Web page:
SocialBios.com acquired by Move, Inc.
California based Move, Inc. is the parent company of Move.com, Realtor.com, Moving.com, SeniorHousingNet.com, TopProducer.com and is in joint partnership with Builder Homesite, Inc. to offer Builders Digital Experience. As one of the top real estate companies, Move, Inc. has made a move that expands their offering in a new direction- toward social media.
Given the reliance of Realtors (their consumers) on being social, they have acquired SocialBios.com which is just over a year old. SocialBios is a social search platform that allows people and brands to “create a single social hub for their online profiles through interactive ‘About Us’ pages that simplify the discovery of shared connections on Facebook, LinkedIn, Twitter, Foursquare and Google without sacrificing their privacy.”
For an undisclosed amount, Move, Inc. has acquired the SocialBios platform and team which will be based in Denver, CO. The SocialBios products will remain “in production and available to real estate professionals.” Although it remains to be seen how Move will integrate the platform into their current offering, Move says development will continue which means there are potentially more products or modes of integration on the way.
Connecting consumers with agents socially
“Real estate is inherently a social industry and social media experiences are changing the landscape of how people connect and interact with each other,” said Scott Boecker, chief product officer at Move, Inc. “The convergence of our expertise in search, mobile and now social brings a new element of discovery to our product development process that we think will give our customers new ways to connect naturally with people across all of our brands.”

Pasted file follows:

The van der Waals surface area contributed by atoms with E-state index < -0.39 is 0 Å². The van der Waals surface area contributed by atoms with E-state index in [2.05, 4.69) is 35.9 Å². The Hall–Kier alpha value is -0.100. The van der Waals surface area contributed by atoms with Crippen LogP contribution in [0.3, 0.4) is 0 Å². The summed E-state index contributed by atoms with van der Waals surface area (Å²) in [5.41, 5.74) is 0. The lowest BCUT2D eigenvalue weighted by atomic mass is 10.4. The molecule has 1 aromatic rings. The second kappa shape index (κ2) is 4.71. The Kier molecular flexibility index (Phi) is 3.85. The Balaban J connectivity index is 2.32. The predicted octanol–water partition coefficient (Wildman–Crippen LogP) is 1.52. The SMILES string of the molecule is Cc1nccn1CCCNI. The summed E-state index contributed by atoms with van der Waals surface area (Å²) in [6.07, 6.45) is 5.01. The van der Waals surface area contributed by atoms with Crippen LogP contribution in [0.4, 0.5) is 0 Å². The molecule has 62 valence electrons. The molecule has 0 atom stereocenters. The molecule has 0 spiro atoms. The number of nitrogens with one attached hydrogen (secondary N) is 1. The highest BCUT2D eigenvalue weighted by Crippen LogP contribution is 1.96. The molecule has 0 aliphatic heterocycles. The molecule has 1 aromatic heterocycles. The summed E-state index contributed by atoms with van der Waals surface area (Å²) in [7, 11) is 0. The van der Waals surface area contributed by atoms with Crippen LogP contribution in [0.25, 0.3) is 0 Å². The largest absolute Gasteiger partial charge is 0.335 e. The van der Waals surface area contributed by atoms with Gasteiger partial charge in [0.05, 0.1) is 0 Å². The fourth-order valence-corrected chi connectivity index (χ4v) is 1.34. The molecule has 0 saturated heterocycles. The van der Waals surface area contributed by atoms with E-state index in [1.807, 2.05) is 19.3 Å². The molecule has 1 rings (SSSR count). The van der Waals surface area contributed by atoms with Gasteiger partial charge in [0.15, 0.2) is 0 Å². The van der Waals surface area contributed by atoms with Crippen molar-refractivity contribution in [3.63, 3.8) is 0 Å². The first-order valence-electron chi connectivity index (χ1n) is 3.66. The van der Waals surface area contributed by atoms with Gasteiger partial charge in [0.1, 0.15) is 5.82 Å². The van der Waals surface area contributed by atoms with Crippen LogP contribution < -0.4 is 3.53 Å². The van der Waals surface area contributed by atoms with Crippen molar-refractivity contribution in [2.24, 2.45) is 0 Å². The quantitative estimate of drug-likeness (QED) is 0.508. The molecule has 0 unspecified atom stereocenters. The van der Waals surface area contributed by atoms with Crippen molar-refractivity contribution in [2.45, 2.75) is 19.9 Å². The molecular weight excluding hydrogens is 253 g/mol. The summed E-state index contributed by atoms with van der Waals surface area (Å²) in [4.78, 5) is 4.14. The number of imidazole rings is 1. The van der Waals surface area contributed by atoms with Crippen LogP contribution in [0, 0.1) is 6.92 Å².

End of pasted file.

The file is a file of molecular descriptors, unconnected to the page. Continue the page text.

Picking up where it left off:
According to Move, Inc., SocialBios founder Ernie Graham and co-founders Ira McMahon and Andrew Van Tassel have joined the product development team at Move, Inc. where Graham will serve as general manager of Move’s SocialBios brand and head up Move’s social product strategy and development team effective immediately.
“We’re very excited to join Move and the talented team that continually delivers great products and services based on the premise of connection,” said Ernie Graham, general manager for Move’s SocialBios platform. “By using the current SocialBios platform as a springboard and leveraging Move’s product and technology assets, we’ll take the concept of social capital discovery and create new ways to expedite higher quality connections between agents and consumers. We’re looking forward to the road ahead and transcending the traditional boundaries within our industry of how to drive better client-agent relationships.”
Move, Inc. is a product advertiser on AgentGenius.com.
Austin tops the list of best places to buy a home
When looking to buy a home, taking the long view is important before making such a huge investment – where are the best places to make that commitment?
Looking at the bigger picture
(REALUOSO.COM) – Let us first express that although we are completely biased about Texas (we’re headquartered here, I personally grew up here), the data is not – Texas is the best. That’s a scientific fact. There’s a running joke in Austin that if there is a list of “best places to [anything],” we’re on it, and the joke causes eye rolls instead of humility (we’re sore winners and sore losers in this town).
That said, SelfStorage.com dug into the data and determined that the top 12 places to buy a home are currently Texas and North Carolina (and Portland, I guess you’re okay too or whatever).
They examined the nerdiest of numbers from the compound annual growth rate in inflation-adjusted GDP to cost premium, affordability, taxes, job growth, and housing availability.